... Autonomic training combine with biofeedback in clinical practices produced better results than control group for headache population (Luthe, 1979). Empirical research found that autonomic training was applied efficiently in emotional and behavioural problems, and physical disorder (Klott, 2013), such as skin disorder (Klein & Peper, 2013), insomnia (Bowden, Lorenc, & Robinson, 2012), and Meniere's disease (Goto, Nakai, & Ogawa, 2011). ...
Article
Full-text available
This article presents the argument that mindfulness-based meditation (MM) techniques are beneficial and share many of the same outcomes as similar mind-centered practices such as transcendental meditation, prayer, imagery, and visualization and body-centered practices such as progressive muscle relaxation (PMR), autogenic training (AT), and yoga. For example, many standardized mind-body techniques such as mindfulness-based stress reduction and mindfulness-based cognitive therapy (a) are associated with a reduction in symptoms of anxiety and depression, (b) can be mastered in relatively brief time frames, and (c) are relatively cost-effective. Functional magnetic resonance imaging studies suggest that MM, along with other mind-body techniques, can influence brain centers that regulate stress reactions (e.g., eliciting increased activity in cerebral areas related to attention and emotion regulation). Furthermore, MM and other mind-body techniques may provide benefit by mediating breathing processes that in turn regulate gamma aminobutyric acid, a major inhibitory neurotransmitter, which can quiet the overactivation of the sympathetic nervous system. This article compares the efficacy of mindfulness-based techniques to that of other self-regulation techniques and identifies components shared between mindfulness-based techniques and several previous self-regulation techniques, including PMR, AT, and transcendental meditation. The authors conclude that most of the commonly used self-regulation strategies have comparable efficacy and share many elements. The authors propose that additional research is needed to explore shared mechanisms among the self-regulation techniques and to identify any factors that might favor using one technique over another.
... Die positive Wirkung von autogenem Training auf den Schlaf setzt nach etwa 8 Wochen ein, wobei es nicht notwendig ist, ein eigenes schlafspezifisches Trainingsprogramm zu entwickeln (vgl. Bowden et al. 2012). ...
Chapter
Stress ist eine der häufigsten Ursachen für nicht erholsamen Schlaf. Bedingt durch die ständige Erreichbarkeit mittels moderner Kommunikationstechniken, wird es immer schwieriger, sich von der Arbeitswelt und den Verpflichtungen der Freizeitaktivitäten abzugrenzen. Auch wenn die Person es schaffen sollte, allen Terminen nachzukommen, die ihr auferlegt wurden oder die sie sich selbst auferlegt hat, so wird sie abends, wenn es Zeit ist, zu Bett zu gehen, noch immer „unter Strom“ stehen. Die direkten Folgen sind oftmals zunächst Einschlaf- oder Durchschlafschwierigkeiten, belastende Träume bis hin zu Albträumen, Magen-Darm-Beschwerden oder Herz-Kreislauf-Störungen. Ein geregelter Tagesablauf und die Einhaltung von Schlafhygieneregeln können dem beginnenden Kreislauf von gestörtem Schlaf und dadurch noch mehr Stress entgegenwirken.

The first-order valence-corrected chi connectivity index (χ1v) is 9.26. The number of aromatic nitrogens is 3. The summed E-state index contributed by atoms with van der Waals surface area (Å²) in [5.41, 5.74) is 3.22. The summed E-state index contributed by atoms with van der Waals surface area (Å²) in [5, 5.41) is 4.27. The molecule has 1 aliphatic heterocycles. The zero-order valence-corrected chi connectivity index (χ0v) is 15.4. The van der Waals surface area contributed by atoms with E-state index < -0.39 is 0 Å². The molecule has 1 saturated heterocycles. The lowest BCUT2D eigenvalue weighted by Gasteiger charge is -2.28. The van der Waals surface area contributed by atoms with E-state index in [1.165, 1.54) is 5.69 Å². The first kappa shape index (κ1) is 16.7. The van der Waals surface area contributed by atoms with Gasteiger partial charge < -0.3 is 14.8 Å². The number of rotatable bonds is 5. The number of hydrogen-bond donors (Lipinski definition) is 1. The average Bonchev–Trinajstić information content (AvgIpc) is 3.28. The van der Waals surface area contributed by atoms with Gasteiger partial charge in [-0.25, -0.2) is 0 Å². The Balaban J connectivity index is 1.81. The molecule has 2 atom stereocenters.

Article
Introduction Prevalence of insomnia is higher in females and increases with higher age. Besides primary insomnia, comorbid sleep disorders are also common, accompanying different conditions. Considering the possible adverse effects of commonly used drugs to promote sleep, a nonpharmacologic approach should be preferred in most cases. Although generally considered first‐line treatment, the nonpharmacologic approach is often underestimated by both patients and physicians. Objective To provide primary care physicians an up‐to‐date approach to the nonpharmacologic treatment of insomnia. Methods PubMed, Web of Science, and Scopus databases were searched for relevant articles about the nonpharmacologic treatment of insomnia up to December 2020. We restricted our search only to articles written in English. Main message Most patients presenting with sleep disorder symptoms can be effectively managed in the primary care setting. Primary care physicians may use pharmacologic and nonpharmacologic approaches, while the latter should be generally considered first‐line treatment. A primary care physician may opt to refer the patient to a subspecialist for refractory cases. Conclusions This paper provides an overview of current recommendations and up‐to‐date evidence for the nonpharmacologic treatment of insomnia. This article emphasizes the importance of cognitive‐behavioral therapy for insomnia, likewise, exercise and relaxation techniques. Complementary and alternative approaches are also covered, e.g., light therapy, aromatherapy, music therapy, and herbal medicine.